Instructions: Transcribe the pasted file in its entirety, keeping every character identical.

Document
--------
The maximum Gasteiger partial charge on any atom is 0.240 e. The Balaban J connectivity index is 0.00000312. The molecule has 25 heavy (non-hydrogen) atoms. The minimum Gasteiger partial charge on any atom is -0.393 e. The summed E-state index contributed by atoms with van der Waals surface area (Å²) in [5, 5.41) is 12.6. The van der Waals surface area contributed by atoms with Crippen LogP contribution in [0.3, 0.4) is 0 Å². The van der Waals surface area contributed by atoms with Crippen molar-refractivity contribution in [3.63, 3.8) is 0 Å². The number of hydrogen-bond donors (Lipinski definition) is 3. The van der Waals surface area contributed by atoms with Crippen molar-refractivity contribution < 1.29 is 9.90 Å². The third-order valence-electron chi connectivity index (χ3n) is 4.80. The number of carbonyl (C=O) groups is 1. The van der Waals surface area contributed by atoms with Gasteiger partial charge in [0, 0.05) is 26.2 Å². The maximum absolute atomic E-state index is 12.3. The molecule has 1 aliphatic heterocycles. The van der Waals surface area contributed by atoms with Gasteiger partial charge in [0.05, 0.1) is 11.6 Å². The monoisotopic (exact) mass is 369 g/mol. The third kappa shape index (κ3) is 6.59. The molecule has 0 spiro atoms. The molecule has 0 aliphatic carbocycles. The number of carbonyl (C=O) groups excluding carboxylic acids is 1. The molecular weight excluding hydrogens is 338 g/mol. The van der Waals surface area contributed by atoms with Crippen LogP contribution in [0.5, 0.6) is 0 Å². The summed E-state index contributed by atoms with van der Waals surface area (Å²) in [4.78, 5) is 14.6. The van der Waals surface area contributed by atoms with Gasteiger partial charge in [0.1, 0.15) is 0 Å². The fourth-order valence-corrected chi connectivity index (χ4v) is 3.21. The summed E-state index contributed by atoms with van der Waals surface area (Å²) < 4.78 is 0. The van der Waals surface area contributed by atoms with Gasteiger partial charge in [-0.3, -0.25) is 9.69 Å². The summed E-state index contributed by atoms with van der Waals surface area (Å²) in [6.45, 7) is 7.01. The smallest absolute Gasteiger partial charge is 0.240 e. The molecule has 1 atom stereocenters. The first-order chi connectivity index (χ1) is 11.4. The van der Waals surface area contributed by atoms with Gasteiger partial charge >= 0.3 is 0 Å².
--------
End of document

The maximum Gasteiger partial charge on any atom is 0.240 e. The Balaban J connectivity index is 0.00000312. The molecule has 25 heavy (non-hydrogen) atoms. The minimum Gasteiger partial charge on any atom is -0.393 e. The summed E-state index contributed by atoms with van der Waals surface area (Å²) in [5, 5.41) is 12.6. The van der Waals surface area contributed by atoms with Crippen LogP contribution in [0.3, 0.4) is 0 Å². The van der Waals surface area contributed by atoms with Crippen molar-refractivity contribution in [3.63, 3.8) is 0 Å². The number of hydrogen-bond donors (Lipinski definition) is 3. The van der Waals surface area contributed by atoms with Crippen molar-refractivity contribution < 1.29 is 9.90 Å². The third-order valence-electron chi connectivity index (χ3n) is 4.80. The number of carbonyl (C=O) groups is 1. The van der Waals surface area contributed by atoms with Gasteiger partial charge in [0, 0.05) is 26.2 Å². The maximum absolute atomic E-state index is 12.3. The molecule has 1 aliphatic heterocycles. The van der Waals surface area contributed by atoms with Gasteiger partial charge in [0.05, 0.1) is 11.6 Å². The monoisotopic (exact) mass is 369 g/mol. The third kappa shape index (κ3) is 6.59. The molecule has 0 spiro atoms. The molecule has 0 aliphatic carbocycles. The number of carbonyl (C=O) groups excluding carboxylic acids is 1. The molecular weight excluding hydrogens is 338 g/mol. The van der Waals surface area contributed by atoms with Crippen LogP contribution in [0.5, 0.6) is 0 Å². The summed E-state index contributed by atoms with van der Waals surface area (Å²) in [4.78, 5) is 14.6. The van der Waals surface area contributed by atoms with Gasteiger partial charge in [0.1, 0.15) is 0 Å². The fourth-order valence-corrected chi connectivity index (χ4v) is 3.21. The summed E-state index contributed by atoms with van der Waals surface area (Å²) < 4.78 is 0. The van der Waals surface area contributed by atoms with Gasteiger partial charge in [-0.3, -0.25) is 9.69 Å². The summed E-state index contributed by atoms with van der Waals surface area (Å²) in [6.45, 7) is 7.01. The smallest absolute Gasteiger partial charge is 0.240 e. The molecule has 1 atom stereocenters. The first-order chi connectivity index (χ1) is 11.4. The van der Waals surface area contributed by atoms with Gasteiger partial charge >= 0.3 is 0 Å².